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Taylor wont appeal suspension
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CHARLOTTE, N.C. (AP) — An apologetic Jeffery Taylor said he will not appeal the NBA’s 24-game suspension following his guilty plea on domestic violence charges.

The Hornets forward addressed the media on Monday and said he takes “full responsibility” for his actions and deemed NBA Commissioner Adam Silver’s punishment “appropriate.”

Taylor apologized to the Hornets organization, his teammates and the woman whom he assaulted at the hotel in East Lansing, Michigan in September. Taylor said he has met with general manager Rich Cho and addressed his teammates, but has not yet spoken to owner Michael Jordan.

The 25-year-old Taylor said he’s “genuinely sorry for everything that happened.”

The NBA Players Association last week called the suspension “excessive” and said it would support an appeal by Taylor.

Taylor chose not to appeal the suspension, which will cost him nearly $200,000 of his $915,000 salary this season.

“My actions were wrong and I don’t care to appeal a decision that was based off my actions being wrong,” Taylor said. “So I respect the league’s decision on the suspension and I will take all of the necessary steps to make sure nothing like that ever happens again.”

Taylor apologized repeatedly to the victim, but would not say if they are still romantically involved.

“There’s not a day that doesn’t go by that I don’t regret what happened and wish I could go back and change everything and make one better decision,” Taylor said.

Silver sent a stern message on the league’s lack of tolerance for domestic violence last Wednesday when he suspended Taylor without pay for 24 games after Taylor pleaded guilty Oct. 29 to misdemeanor domestic violence assault and malicious destruction of hotel property.

Taylor is eligible to return to action Dec. 17 against Phoenix.

“While the suspension is significantly longer than prior suspensions for incidents of domestic violence by NBA players, it is appropriate in light of Mr. Taylor’s conduct, the need to deter similar conduct going forward, and the evolving social consensus — with which we fully concur — that professional sports leagues like the NBA must respond to such incidents in a more rigorous way,” Silver said in a release last week.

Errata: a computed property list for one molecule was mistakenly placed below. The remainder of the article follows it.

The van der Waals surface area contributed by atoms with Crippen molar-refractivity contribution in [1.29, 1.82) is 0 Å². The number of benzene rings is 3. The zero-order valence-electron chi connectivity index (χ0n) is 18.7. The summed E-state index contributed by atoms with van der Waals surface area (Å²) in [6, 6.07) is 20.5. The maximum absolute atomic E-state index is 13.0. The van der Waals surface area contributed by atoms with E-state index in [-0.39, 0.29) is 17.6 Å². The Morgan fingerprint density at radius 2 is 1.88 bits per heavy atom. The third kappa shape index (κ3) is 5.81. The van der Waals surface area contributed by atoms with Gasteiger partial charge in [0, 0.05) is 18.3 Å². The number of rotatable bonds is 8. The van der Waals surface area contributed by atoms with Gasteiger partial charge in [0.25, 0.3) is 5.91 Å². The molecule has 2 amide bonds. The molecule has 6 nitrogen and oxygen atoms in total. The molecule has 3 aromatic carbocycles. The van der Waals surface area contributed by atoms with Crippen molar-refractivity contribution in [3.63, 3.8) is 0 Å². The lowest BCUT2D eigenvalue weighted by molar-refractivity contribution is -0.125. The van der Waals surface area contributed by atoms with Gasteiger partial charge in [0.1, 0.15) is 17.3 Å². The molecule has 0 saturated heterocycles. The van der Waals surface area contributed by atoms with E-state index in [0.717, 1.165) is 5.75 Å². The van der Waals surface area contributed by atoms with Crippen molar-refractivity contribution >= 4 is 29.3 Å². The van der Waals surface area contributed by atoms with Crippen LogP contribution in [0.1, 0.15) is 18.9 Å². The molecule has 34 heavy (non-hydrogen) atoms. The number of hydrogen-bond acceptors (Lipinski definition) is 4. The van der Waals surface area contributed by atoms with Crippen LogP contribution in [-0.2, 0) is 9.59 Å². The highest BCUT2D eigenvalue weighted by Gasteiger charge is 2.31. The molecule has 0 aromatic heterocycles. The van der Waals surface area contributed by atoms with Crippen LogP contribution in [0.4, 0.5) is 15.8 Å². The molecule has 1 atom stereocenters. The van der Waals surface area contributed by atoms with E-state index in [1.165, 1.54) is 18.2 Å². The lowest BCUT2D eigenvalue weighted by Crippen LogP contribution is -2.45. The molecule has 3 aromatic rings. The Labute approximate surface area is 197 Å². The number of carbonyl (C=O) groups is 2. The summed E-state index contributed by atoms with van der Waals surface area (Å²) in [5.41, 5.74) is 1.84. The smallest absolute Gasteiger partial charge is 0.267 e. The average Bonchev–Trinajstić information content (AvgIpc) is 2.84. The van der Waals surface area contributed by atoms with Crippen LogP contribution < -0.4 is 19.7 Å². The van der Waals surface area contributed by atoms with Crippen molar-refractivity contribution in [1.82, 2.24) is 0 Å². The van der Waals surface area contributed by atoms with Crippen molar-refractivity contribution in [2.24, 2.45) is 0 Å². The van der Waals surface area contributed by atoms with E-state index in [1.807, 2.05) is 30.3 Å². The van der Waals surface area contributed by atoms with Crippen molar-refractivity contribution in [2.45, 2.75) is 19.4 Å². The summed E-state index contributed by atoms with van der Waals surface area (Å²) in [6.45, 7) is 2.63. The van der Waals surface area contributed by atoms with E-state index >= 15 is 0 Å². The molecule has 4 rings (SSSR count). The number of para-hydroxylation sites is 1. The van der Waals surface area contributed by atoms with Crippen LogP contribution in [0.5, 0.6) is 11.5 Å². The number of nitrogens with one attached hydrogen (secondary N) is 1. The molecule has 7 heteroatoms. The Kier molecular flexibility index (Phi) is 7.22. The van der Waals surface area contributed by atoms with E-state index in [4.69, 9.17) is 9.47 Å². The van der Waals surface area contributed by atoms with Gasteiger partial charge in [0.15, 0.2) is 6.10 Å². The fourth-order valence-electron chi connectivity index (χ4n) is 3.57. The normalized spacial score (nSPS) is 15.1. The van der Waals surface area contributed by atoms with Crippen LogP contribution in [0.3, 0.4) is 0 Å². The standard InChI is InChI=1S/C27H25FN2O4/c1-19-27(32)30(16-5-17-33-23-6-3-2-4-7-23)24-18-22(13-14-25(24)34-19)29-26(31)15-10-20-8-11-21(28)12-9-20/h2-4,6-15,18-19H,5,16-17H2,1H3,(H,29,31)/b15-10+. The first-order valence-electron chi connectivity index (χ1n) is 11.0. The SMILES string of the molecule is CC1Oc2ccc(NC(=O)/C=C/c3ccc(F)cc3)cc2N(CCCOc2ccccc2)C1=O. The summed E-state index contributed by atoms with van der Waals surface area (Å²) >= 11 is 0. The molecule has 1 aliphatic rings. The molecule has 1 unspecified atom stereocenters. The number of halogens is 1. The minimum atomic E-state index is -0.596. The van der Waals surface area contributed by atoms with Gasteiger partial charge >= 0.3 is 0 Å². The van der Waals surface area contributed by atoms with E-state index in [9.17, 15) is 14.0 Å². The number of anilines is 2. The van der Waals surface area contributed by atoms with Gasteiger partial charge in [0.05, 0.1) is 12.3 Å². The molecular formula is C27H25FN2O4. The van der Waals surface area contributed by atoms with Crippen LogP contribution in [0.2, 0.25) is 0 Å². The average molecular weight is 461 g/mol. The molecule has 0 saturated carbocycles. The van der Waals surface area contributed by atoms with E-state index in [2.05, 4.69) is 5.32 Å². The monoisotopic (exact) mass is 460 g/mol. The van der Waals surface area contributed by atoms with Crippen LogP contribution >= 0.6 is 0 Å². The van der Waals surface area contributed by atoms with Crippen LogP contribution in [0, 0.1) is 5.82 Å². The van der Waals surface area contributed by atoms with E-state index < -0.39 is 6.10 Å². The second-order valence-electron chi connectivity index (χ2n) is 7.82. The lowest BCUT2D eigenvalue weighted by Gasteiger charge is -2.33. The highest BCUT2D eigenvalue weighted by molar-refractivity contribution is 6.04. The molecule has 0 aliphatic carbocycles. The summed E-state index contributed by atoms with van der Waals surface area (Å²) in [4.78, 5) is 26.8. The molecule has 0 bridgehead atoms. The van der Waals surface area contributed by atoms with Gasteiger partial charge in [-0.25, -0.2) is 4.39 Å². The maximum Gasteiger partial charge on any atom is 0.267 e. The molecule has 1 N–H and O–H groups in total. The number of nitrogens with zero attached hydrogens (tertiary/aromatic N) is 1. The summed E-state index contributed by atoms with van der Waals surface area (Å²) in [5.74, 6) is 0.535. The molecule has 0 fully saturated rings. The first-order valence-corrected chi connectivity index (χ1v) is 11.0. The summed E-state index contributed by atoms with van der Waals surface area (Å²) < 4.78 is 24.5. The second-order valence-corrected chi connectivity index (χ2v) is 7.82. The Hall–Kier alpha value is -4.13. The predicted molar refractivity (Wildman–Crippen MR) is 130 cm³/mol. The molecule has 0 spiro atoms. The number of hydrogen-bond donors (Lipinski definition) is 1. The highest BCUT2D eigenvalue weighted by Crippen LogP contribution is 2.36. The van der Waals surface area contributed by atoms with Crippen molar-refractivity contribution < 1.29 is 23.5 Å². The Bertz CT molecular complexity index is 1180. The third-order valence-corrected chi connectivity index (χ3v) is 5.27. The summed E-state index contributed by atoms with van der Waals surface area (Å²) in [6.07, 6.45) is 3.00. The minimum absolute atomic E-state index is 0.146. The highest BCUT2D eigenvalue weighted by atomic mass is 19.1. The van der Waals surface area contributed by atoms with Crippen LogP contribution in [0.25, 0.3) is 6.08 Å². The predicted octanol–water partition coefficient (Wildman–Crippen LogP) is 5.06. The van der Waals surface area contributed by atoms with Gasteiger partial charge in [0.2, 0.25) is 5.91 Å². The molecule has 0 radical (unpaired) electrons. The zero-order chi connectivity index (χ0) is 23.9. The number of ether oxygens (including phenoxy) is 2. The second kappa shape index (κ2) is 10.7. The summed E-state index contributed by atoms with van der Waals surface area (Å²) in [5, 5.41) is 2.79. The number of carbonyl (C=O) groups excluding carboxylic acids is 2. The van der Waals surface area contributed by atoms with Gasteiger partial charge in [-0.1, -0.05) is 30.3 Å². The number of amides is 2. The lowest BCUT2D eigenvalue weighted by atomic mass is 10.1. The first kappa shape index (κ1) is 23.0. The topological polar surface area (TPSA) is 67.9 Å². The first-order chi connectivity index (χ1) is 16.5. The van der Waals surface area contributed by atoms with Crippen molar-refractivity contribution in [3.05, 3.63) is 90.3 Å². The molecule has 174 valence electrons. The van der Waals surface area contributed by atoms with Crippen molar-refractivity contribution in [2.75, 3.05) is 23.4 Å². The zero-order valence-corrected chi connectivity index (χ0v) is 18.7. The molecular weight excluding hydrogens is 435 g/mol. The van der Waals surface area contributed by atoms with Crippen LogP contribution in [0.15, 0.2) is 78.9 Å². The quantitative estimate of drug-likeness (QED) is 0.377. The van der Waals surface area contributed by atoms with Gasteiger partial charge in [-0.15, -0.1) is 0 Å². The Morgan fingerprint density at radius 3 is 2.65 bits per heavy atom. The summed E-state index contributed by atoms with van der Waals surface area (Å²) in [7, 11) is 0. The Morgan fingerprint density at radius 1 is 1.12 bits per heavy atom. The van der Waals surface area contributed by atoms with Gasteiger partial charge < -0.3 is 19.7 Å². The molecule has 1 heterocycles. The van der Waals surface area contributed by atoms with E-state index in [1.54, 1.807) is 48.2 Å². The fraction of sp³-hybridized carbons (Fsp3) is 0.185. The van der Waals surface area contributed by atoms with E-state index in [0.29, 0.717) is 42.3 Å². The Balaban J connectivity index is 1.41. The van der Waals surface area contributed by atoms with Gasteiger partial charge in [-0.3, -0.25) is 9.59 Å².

The NBA conducted an investigation into Taylor’s arrest following an altercation with a woman with whom he was having a romantic relationship.

Taylor and the woman were drinking heavily at a hotel room and a loud argument ensued, prompting guests to call security, the league’s statement outlined. The argument escalated andTaylor shoved the woman in a violent manner into the hallway where she fell to the ground and struck her head on an opposite door.

The statement also said Taylor slapped her arm and punched a hole in the wall near his hotel room. The woman had marks on her upper arm and a bump on her head but declined medical treatment, the report said.

Silver ordered Taylor to enter an outpatient alcohol treatment program and perform alcohol sensor tests daily for 60 days. After that, he is subject to random testing by the probation department. He must also perform 80 hours of community service.

Taylor said he didn’t want to discuss the incidents of that morning or what was released in the commissioner’s report.

He said he has already begun counseling and that alcohol is “something I need to remove from my life.”

Domestic violence has been at the forefront of the national sports scene this year, ever since Baltimore Ravens running back Ray Rice punched his then-fiance in a hotel elevator. Taylor refused to blame the media focus on domestic violence as a reason for the severe punishment.

“I think it is appropriate and I respect the commissioner’s decision,” Taylor said.

A former second-round pick out of Vanderbilt, Taylor spent the last two seasons vying for playing time with Michael Kidd-Gilchrist before tearing his Achilles last year. He has averaged 6.6 points and 2.0 rebounds for his career.

As for how the suspension — and the negative publicity that comes with it — will affect his career,Taylor said that is not his primary concern.

“The basketball part will work itself out,” Taylor said. “I’m more concerned with the person involved and making sure that she was OK and making sure my family was OK and working out the legal process. Basketball, at the end of the day, was not the most important part.”